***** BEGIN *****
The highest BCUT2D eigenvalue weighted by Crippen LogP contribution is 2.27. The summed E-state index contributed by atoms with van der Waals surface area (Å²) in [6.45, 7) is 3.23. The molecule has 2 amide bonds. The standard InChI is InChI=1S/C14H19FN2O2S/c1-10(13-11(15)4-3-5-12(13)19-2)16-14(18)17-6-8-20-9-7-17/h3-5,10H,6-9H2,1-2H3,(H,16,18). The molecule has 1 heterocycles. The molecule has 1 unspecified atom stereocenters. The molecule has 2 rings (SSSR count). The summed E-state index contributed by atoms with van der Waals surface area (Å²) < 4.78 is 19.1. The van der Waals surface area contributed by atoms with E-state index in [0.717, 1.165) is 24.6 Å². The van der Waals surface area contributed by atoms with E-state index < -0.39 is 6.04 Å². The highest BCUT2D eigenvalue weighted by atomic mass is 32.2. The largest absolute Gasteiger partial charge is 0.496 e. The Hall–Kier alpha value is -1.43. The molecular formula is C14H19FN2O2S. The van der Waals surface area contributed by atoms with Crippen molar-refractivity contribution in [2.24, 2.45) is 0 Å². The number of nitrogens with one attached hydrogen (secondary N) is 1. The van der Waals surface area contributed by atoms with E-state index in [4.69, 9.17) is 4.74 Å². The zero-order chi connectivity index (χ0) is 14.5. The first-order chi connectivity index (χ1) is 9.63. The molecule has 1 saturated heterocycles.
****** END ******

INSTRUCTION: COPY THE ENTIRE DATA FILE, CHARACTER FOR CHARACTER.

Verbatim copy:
The highest BCUT2D eigenvalue weighted by Crippen LogP contribution is 2.27. The summed E-state index contributed by atoms with van der Waals surface area (Å²) in [6.45, 7) is 3.23. The molecule has 2 amide bonds. The standard InChI is InChI=1S/C14H19FN2O2S/c1-10(13-11(15)4-3-5-12(13)19-2)16-14(18)17-6-8-20-9-7-17/h3-5,10H,6-9H2,1-2H3,(H,16,18). The molecule has 1 heterocycles. The molecule has 1 unspecified atom stereocenters. The molecule has 2 rings (SSSR count). The summed E-state index contributed by atoms with van der Waals surface area (Å²) < 4.78 is 19.1. The van der Waals surface area contributed by atoms with E-state index in [0.717, 1.165) is 24.6 Å². The van der Waals surface area contributed by atoms with E-state index < -0.39 is 6.04 Å². The highest BCUT2D eigenvalue weighted by atomic mass is 32.2. The largest absolute Gasteiger partial charge is 0.496 e. The Hall–Kier alpha value is -1.43. The molecular formula is C14H19FN2O2S. The van der Waals surface area contributed by atoms with Crippen molar-refractivity contribution in [2.24, 2.45) is 0 Å². The number of nitrogens with one attached hydrogen (secondary N) is 1. The van der Waals surface area contributed by atoms with E-state index in [4.69, 9.17) is 4.74 Å². The zero-order chi connectivity index (χ0) is 14.5. The first-order chi connectivity index (χ1) is 9.63. The molecule has 1 saturated heterocycles.